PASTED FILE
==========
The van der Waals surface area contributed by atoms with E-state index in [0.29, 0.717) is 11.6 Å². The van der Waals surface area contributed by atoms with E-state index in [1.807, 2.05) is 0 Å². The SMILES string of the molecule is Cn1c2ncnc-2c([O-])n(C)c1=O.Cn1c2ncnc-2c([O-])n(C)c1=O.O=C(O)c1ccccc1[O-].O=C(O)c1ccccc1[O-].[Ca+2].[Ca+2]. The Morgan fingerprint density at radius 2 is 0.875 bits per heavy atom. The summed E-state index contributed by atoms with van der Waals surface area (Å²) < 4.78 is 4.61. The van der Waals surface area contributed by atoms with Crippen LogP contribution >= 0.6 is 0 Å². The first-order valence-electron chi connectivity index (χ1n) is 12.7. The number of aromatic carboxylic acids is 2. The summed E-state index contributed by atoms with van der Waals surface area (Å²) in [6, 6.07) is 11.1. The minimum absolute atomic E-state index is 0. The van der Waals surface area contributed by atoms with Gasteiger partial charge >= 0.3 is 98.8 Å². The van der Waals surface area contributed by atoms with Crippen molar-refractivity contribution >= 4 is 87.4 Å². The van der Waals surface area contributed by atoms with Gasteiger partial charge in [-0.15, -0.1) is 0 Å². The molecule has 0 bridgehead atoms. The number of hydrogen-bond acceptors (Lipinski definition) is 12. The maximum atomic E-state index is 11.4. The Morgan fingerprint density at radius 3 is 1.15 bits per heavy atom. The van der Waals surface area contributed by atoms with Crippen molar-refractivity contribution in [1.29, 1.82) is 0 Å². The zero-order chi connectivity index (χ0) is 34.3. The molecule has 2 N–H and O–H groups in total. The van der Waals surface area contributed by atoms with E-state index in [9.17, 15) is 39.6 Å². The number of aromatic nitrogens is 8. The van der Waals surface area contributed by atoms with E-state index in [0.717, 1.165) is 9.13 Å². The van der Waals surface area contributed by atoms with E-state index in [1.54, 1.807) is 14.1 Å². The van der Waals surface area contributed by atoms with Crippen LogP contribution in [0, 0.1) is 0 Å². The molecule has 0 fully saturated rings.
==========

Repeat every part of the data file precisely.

The van der Waals surface area contributed by atoms with E-state index in [0.29, 0.717) is 11.6 Å². The van der Waals surface area contributed by atoms with E-state index in [1.807, 2.05) is 0 Å². The SMILES string of the molecule is Cn1c2ncnc-2c([O-])n(C)c1=O.Cn1c2ncnc-2c([O-])n(C)c1=O.O=C(O)c1ccccc1[O-].O=C(O)c1ccccc1[O-].[Ca+2].[Ca+2]. The Morgan fingerprint density at radius 2 is 0.875 bits per heavy atom. The summed E-state index contributed by atoms with van der Waals surface area (Å²) < 4.78 is 4.61. The van der Waals surface area contributed by atoms with Crippen LogP contribution >= 0.6 is 0 Å². The first-order valence-electron chi connectivity index (χ1n) is 12.7. The number of aromatic carboxylic acids is 2. The summed E-state index contributed by atoms with van der Waals surface area (Å²) in [6, 6.07) is 11.1. The minimum absolute atomic E-state index is 0. The van der Waals surface area contributed by atoms with Gasteiger partial charge >= 0.3 is 98.8 Å². The van der Waals surface area contributed by atoms with Crippen molar-refractivity contribution >= 4 is 87.4 Å². The van der Waals surface area contributed by atoms with Gasteiger partial charge in [-0.15, -0.1) is 0 Å². The molecule has 0 bridgehead atoms. The number of hydrogen-bond acceptors (Lipinski definition) is 12. The maximum atomic E-state index is 11.4. The Morgan fingerprint density at radius 3 is 1.15 bits per heavy atom. The van der Waals surface area contributed by atoms with Crippen molar-refractivity contribution in [1.29, 1.82) is 0 Å². The zero-order chi connectivity index (χ0) is 34.3. The molecule has 2 N–H and O–H groups in total. The van der Waals surface area contributed by atoms with E-state index in [9.17, 15) is 39.6 Å². The number of aromatic nitrogens is 8. The van der Waals surface area contributed by atoms with E-state index in [0.717, 1.165) is 9.13 Å². The van der Waals surface area contributed by atoms with E-state index in [1.54, 1.807) is 14.1 Å². The van der Waals surface area contributed by atoms with Crippen LogP contribution in [0, 0.1) is 0 Å². The molecule has 0 fully saturated rings.